Clinical experience with three-factor prothrombin complex concentrate to reverse warfarin anticoagulation in intracranial hemorrhage

Jeffrey A Switzer, Jody Rocker, Phillip Mohorn, Jennifer L Waller, Douglas Hughes, Askiel Bruno, Fenwick T Nichols, David C Hess, Kavita Natrajan, Susan C. Fagan

Research output: Contribution to journalReview article

31 Citations (Scopus)

Abstract

BACKGROUND AND PURPOSE-: The effectiveness of prothrombin complex concentrate (PCC) products available in the United States that contain low levels of factor VII (3-factor PCC) has not been tested. The purpose of this study was to review our experience with 3-factor PCC (Profilnine) in the setting of warfarin-associated intracranial hemorrhage (wICH). METHODS-: In November 2007, we implemented a protocol for reversal of anticoagulation in wICH using Profilnine. Additional treatment with fresh-frozen plasma was at the discretion of the treating physician. Medical records of all patients receiving PCC for wICH between November 1, 2007, and December 7, 2011 were reviewed. Correction of the international normalized rate (INR) was defined as an INR <1.4. RESULTS-: Seventy wICH patients were treated with Profilnine, including 46 (66%) with intraparenchymal hemorrhage, 22 (31%) with subdural hemorrhage, and 2 (3%) with subarachnoid hemorrhage. Mean INR was reduced from 3.36 to 1.96, and in 44 (62.9%) patients the INR corrected to <1.4. Baseline INR ≥3.0 decreased the likelihood of INR correction. Concomitant administration of fresh-frozen plasma (mean, 2.6 U) did not increase the likelihood of INR correction. Seven (10%) patients had serious adverse events during their hospital course, including 2 sudden deaths from suspected pulmonary embolism. CONCLUSIONS-: Reversal of coagulopathy in wICH with Profilnine was incomplete and associated with serious adverse events. In the absence of available 4-factor PCC, options for urgent reversal of anticoagulation in wICH remain limited.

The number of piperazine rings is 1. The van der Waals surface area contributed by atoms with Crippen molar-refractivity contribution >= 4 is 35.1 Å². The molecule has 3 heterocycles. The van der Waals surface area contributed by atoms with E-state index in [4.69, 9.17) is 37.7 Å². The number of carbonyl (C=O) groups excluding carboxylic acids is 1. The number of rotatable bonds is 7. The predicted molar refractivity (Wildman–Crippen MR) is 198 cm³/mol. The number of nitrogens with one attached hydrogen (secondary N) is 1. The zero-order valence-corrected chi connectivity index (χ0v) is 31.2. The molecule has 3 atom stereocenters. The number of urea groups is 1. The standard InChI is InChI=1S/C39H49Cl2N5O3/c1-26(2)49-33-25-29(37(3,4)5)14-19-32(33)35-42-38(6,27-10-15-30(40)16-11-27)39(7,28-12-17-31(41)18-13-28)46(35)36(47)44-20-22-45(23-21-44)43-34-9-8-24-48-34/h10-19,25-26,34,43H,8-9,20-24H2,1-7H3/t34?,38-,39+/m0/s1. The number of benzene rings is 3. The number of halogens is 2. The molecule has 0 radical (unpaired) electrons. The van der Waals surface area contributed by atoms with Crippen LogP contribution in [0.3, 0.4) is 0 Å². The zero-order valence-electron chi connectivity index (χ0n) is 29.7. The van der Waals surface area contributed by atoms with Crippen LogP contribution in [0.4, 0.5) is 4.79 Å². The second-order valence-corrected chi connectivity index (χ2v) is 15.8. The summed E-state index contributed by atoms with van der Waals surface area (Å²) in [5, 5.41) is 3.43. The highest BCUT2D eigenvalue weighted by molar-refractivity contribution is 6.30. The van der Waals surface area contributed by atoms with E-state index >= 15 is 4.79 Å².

Original languageEnglish (US)
Pages (from-to)2500-2502
Number of pages3
JournalStroke
Volume43
Issue number9
DOIs
StatePublished - Sep 1 2012

Fingerprint

Intracranial Hemorrhages
Warfarin
Subdural Hematoma
Factor VII
Subarachnoid Hemorrhage
Sudden Death
Pulmonary Embolism
Medical Records
prothrombin complex concentrates
Hemorrhage
Physicians

Keywords

  • acute
  • intracranial hemorrhage
  • warfarin

ASJC Scopus subject areas

  • Cardiology and Cardiovascular Medicine
  • Clinical Neurology
  • Advanced and Specialized Nursing

Cite this

Clinical experience with three-factor prothrombin complex concentrate to reverse warfarin anticoagulation in intracranial hemorrhage. / Switzer, Jeffrey A; Rocker, Jody; Mohorn, Phillip; Waller, Jennifer L; Hughes, Douglas; Bruno, Askiel; Nichols, Fenwick T; Hess, David C; Natrajan, Kavita; Fagan, Susan C.

In: Stroke, Vol. 43, No. 9, 01.09.2012, p. 2500-2502.

Research output: Contribution to journalReview article

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title = "Clinical experience with three-factor prothrombin complex concentrate to reverse warfarin anticoagulation in intracranial hemorrhage",
abstract = "BACKGROUND AND PURPOSE-: The effectiveness of prothrombin complex concentrate (PCC) products available in the United States that contain low levels of factor VII (3-factor PCC) has not been tested. The purpose of this study was to review our experience with 3-factor PCC (Profilnine) in the setting of warfarin-associated intracranial hemorrhage (wICH). METHODS-: In November 2007, we implemented a protocol for reversal of anticoagulation in wICH using Profilnine. Additional treatment with fresh-frozen plasma was at the discretion of the treating physician. Medical records of all patients receiving PCC for wICH between November 1, 2007, and December 7, 2011 were reviewed. Correction of the international normalized rate (INR) was defined as an INR <1.4. RESULTS-: Seventy wICH patients were treated with Profilnine, including 46 (66{\%}) with intraparenchymal hemorrhage, 22 (31{\%}) with subdural hemorrhage, and 2 (3{\%}) with subarachnoid hemorrhage. Mean INR was reduced from 3.36 to 1.96, and in 44 (62.9{\%}) patients the INR corrected to <1.4. Baseline INR ≥3.0 decreased the likelihood of INR correction. Concomitant administration of fresh-frozen plasma (mean, 2.6 U) did not increase the likelihood of INR correction. Seven (10{\%}) patients had serious adverse events during their hospital course, including 2 sudden deaths from suspected pulmonary embolism. CONCLUSIONS-: Reversal of coagulopathy in wICH with Profilnine was incomplete and associated with serious adverse events. In the absence of available 4-factor PCC, options for urgent reversal of anticoagulation in wICH remain limited.",